Mums take the plunge for charity

PUBLISHED: 13:00 30 May 2011

(click on image for larger view) Parachute jump, the Russetts, Portishead, Liz Ranger with son Sabin and Debbie Sutor with her sons Luke and Cieran.

(click on image for larger view) Parachute jump, the Russetts, Portishead, Liz Ranger with son Sabin and Debbie Sutor with her sons Luke and Cieran.


TWO mums with multiple sclerosis (MS) from Portishead are preparing to jump out of a plane to raise money for the centre which has given them hope and a new lease of life.

Liz Ranger and Debbie Futor were diagnosed with the condition in their 30s and their aim is to raise awareness of the disease and raise funds for the MS Therapy Centre in Nailsea.

Liz, aged 32, was diagnosed with MS - a lifelong condition which affects the central nervous system - at the age of 30 after giving birth to her son Sabin.

She suffers from extreme pain, numbness, a lack of movement in her arms, fatigue and has to use a walking stick or wheelchair to get around.

It wasn’t until she discovered the MS Centre that Liz says she was given a new lease of life with the range of treatments available and caring staff who are always there to help.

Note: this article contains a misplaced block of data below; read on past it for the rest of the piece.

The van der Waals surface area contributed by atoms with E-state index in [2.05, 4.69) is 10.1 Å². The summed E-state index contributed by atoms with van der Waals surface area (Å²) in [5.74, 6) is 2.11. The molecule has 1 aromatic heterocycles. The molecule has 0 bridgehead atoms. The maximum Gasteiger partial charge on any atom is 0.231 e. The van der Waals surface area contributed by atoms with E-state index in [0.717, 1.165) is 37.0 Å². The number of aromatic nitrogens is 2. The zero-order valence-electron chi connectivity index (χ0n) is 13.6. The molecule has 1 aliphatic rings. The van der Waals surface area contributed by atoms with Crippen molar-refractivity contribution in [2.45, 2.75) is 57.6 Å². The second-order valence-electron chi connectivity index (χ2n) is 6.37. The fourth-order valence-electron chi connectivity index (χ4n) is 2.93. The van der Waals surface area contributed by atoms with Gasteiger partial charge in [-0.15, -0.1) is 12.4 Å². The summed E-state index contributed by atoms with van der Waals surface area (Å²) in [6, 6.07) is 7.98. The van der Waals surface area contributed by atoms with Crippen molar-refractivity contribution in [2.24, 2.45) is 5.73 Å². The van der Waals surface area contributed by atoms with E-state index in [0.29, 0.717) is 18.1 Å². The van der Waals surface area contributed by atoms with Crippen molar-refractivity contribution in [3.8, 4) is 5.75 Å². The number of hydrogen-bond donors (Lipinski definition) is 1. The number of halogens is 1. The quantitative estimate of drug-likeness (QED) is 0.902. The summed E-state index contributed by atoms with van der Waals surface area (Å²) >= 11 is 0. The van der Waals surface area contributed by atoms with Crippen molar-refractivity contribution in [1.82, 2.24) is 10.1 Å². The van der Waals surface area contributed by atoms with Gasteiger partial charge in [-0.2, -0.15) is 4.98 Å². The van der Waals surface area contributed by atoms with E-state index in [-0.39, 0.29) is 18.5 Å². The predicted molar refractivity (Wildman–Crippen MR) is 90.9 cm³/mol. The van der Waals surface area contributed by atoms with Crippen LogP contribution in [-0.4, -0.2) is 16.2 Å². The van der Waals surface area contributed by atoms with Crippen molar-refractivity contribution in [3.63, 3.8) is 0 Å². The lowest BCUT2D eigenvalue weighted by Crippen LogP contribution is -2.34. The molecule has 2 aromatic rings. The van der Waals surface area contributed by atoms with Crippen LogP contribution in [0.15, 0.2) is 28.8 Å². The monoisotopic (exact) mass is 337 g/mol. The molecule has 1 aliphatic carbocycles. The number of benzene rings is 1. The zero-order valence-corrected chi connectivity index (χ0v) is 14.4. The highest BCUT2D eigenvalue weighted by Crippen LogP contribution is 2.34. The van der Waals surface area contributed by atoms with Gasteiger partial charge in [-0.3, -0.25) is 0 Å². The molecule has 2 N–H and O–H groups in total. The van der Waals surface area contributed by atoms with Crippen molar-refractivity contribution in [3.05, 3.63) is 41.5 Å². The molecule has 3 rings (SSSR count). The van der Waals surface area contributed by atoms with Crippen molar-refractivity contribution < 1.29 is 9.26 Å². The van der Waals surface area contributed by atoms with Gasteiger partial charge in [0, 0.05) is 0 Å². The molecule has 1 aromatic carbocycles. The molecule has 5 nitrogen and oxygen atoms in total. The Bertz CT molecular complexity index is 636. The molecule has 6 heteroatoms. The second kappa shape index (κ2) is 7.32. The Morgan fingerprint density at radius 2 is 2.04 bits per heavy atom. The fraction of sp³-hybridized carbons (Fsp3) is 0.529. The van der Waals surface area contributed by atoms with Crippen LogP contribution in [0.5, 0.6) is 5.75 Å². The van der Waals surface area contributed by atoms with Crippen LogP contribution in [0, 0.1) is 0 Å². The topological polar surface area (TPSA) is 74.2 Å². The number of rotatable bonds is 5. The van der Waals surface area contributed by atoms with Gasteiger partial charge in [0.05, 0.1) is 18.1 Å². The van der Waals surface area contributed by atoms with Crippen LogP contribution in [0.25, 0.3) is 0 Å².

She said: “The centre is so important because it’s the only place we can receive all these treatments. It’s fantastic.

“If anything goes wrong I pick up the phone to the centre manager. It gives you companionship and it’s a completely non judgemental, professional place. We use the centre to live a normal life.”

The MS Therapy Centre offers acupuncture, reflexology, physiotherapy, massage, counselling and oxygen therapy and support.

It costs £350,000 a year to run and the charity is also fund-raising for its new, bigger base which is being built in Bradley Stoke.

Liz said: “Lots of people think of people with MS as being heavily disabled and not able to participate in normal life. We wanted to show there are a lot of us being diagnosed in our 20s-40s. This creates a lot of other social problems as we have young children to raise and mortgages to pay as well as dealing with feeling quite poorly.”

Liz is unable to do many simple tasks we often take for granted such as brushing her hair, using the kettle and driving, and has to have specialist equipment to help her. She has also had to give up her dream of becoming a florist.

She said: “Now I’m just trying to raise my son, raise awareness of MS and raise funds for our charity.

“The future does worry me. I don’t know if I’ll be in a wheelchair next week or in the next decade. It makes me realise the need to seize the moment.”

The mums will be completing their parachute jump on June 25. Anyone interested in sponsoring them can visit

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